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Bernard Gilpin's altar tomb in the south transept of Houghton Parish Church

Bernard Gilpin's tomb in 1938


In the south transept of St Michael & All Angels Church can be found the bulky and four-sided altar tomb of Houghton’s adopted Saint and former Rector, Bernard Gilpin.
Copyright © Books of the North 2008.
Gilpin, or Gylpyn as it is sometimes recorded, is often referred to as the “Apostle of the North” or “Father of the Poor” for his many good deeds throughout his lifetime, as well as during his incumbency as Rector of Houghton (1558 to 1583).

Locally, Gilpin is renowned for his ox roasting practices over Michaelmas (or Houghton Feast), when he would welcome and feed his parishioners each Sunday from Michaelmas to Easter.

Rector Bernard Gilpin

Rector Gilpin was stuck down by an ox in Durham Market Place. He recovered sufficiently to leave his bed but that accident had left him weakened. In February of 1583 he became sick, and died shortly afterwards on the 4th of March 1583, at the age of 66 years.

His Will, which he had made out in 1582 while the plague was ravaging Houghton, was often displayed in Church during Houghton Feast.

His body was interred in a freestone altar tomb within St Michael & All Angels Church, Houghton-le-Spring. The tomb features ornamental chainwork on the sides, and the Gilpin Arms of boar and oak tree on the west face.

Copyright © Books of the North 2008.

Sketch of Gilpin's Tomb

The following inscription can be found in raised letters:


Copyright © Books of the North 2008.

and translates as:

Bernard Gilpin, Rector of this Church, died on the 4th day of March in the year of our Lord 1583

The epitaph on the tomb reads:

See here his Dust shut up whose generous mind
No stop before in Honour’s path could finde.
Truth, Faith and Justice, and a loyall Heart
In him show’d Nature, which in most is art.

Copyright © Books of the North 2008.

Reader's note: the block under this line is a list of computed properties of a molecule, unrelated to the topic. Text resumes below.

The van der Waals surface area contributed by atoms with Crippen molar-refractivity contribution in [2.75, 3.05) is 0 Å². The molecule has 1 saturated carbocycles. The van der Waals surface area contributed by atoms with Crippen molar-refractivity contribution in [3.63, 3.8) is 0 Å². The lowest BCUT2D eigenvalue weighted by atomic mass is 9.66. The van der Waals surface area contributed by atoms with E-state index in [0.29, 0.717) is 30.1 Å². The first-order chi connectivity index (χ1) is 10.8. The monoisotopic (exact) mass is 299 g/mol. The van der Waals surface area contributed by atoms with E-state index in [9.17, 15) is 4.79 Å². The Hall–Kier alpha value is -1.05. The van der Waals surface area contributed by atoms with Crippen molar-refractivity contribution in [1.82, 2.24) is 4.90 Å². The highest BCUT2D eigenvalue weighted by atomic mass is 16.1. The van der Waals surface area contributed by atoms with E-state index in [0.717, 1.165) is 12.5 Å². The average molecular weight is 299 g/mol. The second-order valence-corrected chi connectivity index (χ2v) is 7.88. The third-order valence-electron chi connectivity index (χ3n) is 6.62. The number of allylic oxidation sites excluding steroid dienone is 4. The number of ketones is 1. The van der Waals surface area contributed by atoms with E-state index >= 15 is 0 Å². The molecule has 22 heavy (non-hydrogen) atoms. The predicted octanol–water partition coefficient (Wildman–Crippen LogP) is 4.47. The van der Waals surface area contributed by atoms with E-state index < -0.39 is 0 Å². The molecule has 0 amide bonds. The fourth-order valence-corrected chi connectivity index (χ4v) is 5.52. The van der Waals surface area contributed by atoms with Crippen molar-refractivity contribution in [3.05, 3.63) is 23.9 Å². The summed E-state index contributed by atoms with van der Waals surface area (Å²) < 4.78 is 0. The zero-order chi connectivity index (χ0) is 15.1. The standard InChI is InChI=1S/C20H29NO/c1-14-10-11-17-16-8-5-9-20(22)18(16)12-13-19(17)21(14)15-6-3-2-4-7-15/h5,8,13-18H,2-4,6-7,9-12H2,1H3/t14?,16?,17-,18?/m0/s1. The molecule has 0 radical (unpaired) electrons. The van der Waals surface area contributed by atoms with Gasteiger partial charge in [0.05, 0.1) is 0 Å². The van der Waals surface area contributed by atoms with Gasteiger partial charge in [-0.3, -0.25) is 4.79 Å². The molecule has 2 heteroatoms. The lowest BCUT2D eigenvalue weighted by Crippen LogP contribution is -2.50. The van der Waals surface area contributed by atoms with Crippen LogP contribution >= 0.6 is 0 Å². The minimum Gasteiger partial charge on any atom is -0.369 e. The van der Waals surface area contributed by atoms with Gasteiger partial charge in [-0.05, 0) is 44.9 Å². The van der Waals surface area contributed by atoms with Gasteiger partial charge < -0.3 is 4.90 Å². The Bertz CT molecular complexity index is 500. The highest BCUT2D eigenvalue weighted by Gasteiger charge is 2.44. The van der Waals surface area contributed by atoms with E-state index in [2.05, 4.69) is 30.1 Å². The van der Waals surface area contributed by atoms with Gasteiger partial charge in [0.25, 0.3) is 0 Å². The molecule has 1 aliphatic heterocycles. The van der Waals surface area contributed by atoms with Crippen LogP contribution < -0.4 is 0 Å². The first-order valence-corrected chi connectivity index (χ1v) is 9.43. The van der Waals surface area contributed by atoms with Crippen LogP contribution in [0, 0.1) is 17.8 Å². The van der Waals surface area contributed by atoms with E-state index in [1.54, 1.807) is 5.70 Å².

It is often incorrectly stated that Gilpin died in 1584. Indeed the Victorian parishioners of St Michaels, ably led by Rector John Grey, marked the tercentenary (300th) anniversary a year out, in 1884 [see other article – Gilpin Tercentenary Clock].

Traditionally, in the twentieth century, the Gilpin Tomb would be adorned with evergreens for Houghton Feast, but the custom disappeared for many years. However, in October 2001 the tomb was once again decorated and became the location of the ‘Houghton Well Dressing’ for the duration of the Feast. Indeed, the entire Church was brought to life with warm colours and amazing scents for a special Houghton Feast Flower Festival. The tranquillity of the south transept was extended with the peaceful tinkling of running water from the well.

Sketch of Gilpin's Tomb

In recent years the tomb has again not been decorated over the Feast period, presumably owing to a shortage of funds. In February 2008 during the reordering of the church works, Gilpin’s Tomb was hidden (briefly) from sight by around twenty green bags full of soon-to-be-reburied charnel bones from the excavated floor.
Copyright © Books of the North 2008.

But this is not the only time in the Church’s history that the tomb has been obscured from view, as this comment from 1840 shows: